Type: Euro / Worker Placement

Time to play: 100-120 minutes (Teaching: 20-25 minutes)

Best played with: 4 Player (2 – 4 Players)

As per the picture I was lucky enough to playtest this game, but quite late in the process of it heading to kickstarter – however, those couple of games were enough for me to think that there was something there and something to enjoy amongst my more heavy game minded friends. This theory was further endorsed by Heavy Cardboard’s review of it prior to the kickstarter. So, here I am almost 9 months later putting my own thoughts down on the post kickstarter version.

I talk as if there were huge changes, but there weren’t massive movements between the copy I played and the final one. The main ask from play testers at my stage was to help with the rule book (a few suggestions were taken on and a few weren’t – all with good reason). However, I will focus this review on the experience as a player of the completed and new game.

For me then a lot of a review is what is this game trying to achieve and why is this game interesting to a new player, who frankly has a lot of choices available these days. Well Noggin the Nog or “Tales of the Northlands; The Sagas of Noggin the Nog” to give it the somewhat grander proper title, is a game that throws a player into a rich history of BBC cartoons from many years ago. It’s an odd setting for a game but very exciting and for those who remember the show the game has been created by a true fan who has stayed close to much of the rich theme available.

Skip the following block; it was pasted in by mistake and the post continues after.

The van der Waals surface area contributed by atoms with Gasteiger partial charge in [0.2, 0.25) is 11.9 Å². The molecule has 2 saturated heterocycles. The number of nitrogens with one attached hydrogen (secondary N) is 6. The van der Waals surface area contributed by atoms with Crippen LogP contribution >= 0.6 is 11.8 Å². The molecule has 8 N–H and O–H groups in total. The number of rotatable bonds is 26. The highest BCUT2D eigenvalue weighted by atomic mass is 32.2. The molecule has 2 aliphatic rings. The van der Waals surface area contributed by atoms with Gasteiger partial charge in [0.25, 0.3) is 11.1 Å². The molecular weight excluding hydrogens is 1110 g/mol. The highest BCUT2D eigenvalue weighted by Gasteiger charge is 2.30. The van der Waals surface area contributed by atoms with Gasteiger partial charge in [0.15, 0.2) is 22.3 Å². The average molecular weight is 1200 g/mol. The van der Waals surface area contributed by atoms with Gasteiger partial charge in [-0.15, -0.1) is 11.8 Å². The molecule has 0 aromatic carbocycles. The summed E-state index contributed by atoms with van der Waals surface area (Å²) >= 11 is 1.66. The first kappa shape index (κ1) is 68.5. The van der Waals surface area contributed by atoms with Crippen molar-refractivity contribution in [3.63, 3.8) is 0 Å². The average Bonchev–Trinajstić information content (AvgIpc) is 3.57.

Every part of this game draws you in to the adventures of this small tribe of characters, and the ever present threat of Nogbad (the evil character of the game) is a meaningful way of evoking the episode by episode efforts of Nogbad to disrupt Noggin’s plans.

For a player with none of this history though, the game can be stripped back to a semi-co-operative worker placement with a clever time mechanic. The semi co-op part is an ever present threat from Nogbad that will bring the game to a loss for all players – this is basically a turn limiter mechanic, but can definitely add a tension to all players and a drive to move the game on. The game is won (by a player) if the little sagas of Noggin are completed – this is also one of the largest ways to score points. The alignment between player goals and team goals therefore is strong and supports this semi co-op drive.